Connected, not channelled

Those of you who’ve made the time to read the kernel for this blog will be familiar with the phrase “connected not channelled”….. that’s what came to mind when I read John Battelle’s fascinating interview of Michael Wesch of That Video fame.

Here are the quotes I really identified with:

For me, cultural anthropology is a continuous exercise in expanding my mind and my empathy, building primarily from one simple principle: everything is connected. This is true on many levels. First, everything including the environment, technology, economy, social structure, politics, religion, art and more are all interconnected. As I tried to illustrate in the video, this means that a change in one area (such as the way we communicate) can have a profound effect on everything else, including family, love, and our sense of being itself. Second, everything is connected throughout all time, and so as anthropologists we take a very broad view of human history, looking thousands or even millions of years into the past and into the future as well. And finally, all people on the planet are connected. This has always been true environmentally because we share the same planet. Today it is even more true with increasing economic and media globalization.

My friends [……..] are experts in relationships and grasp the ways that we are all connected in much more profound ways than we do. They go so far as to suggest that their own health is dependent on strong relations with others. When they get sick they carefully examine their relations with others and try to heal those relations in order to heal their bodies. In contrast, we tend to emphasize our independence and individuality, failing to realize just how interconnected we are with each other and the rest of the world, and disregarding the health of our relationships with others.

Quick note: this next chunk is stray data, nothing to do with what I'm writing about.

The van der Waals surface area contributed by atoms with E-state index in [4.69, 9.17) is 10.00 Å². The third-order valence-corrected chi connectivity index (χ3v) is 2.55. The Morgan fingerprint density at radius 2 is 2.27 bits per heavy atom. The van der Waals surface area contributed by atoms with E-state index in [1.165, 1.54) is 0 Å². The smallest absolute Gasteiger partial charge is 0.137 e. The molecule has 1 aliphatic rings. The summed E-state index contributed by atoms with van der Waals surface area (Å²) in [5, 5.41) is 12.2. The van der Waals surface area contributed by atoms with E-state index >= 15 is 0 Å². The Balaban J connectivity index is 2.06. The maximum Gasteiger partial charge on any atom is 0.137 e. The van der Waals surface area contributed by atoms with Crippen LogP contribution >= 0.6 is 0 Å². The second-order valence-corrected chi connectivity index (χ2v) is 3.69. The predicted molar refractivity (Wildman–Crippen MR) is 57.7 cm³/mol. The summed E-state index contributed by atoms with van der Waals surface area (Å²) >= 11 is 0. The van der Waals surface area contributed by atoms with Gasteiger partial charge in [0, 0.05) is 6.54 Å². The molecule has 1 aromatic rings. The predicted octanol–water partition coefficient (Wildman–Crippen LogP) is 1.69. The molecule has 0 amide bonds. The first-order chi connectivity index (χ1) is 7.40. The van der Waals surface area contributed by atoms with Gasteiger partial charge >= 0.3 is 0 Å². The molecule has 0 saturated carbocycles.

So if there is a global village, it is not a very equitable one, and if there is a tragedy of our times, it may be that we are all interconnected but we fail to see it and take care of our relationships with others. For me, the ultimate promise of digital technology is that it might enable us to truly see one another once again and all the ways we are interconnected. It might help us create a truly global view that can spark the kind of empathy we need to create a better world for all of humankind. I’m not being overly utopian and naively saying that the Web will make this happen. In fact, if we don’t understand our digital technology and its effects, it can actually make humans and human needs even more invisible than ever before. But the technology also creates a remarkable opportunity for us to make a profound difference in the world.

That’s why our battles on identity, intellectual property rights, digital rights and the use of the internet are so crucial. If we get the battles right, we can really make an impact. But only if we get them right.

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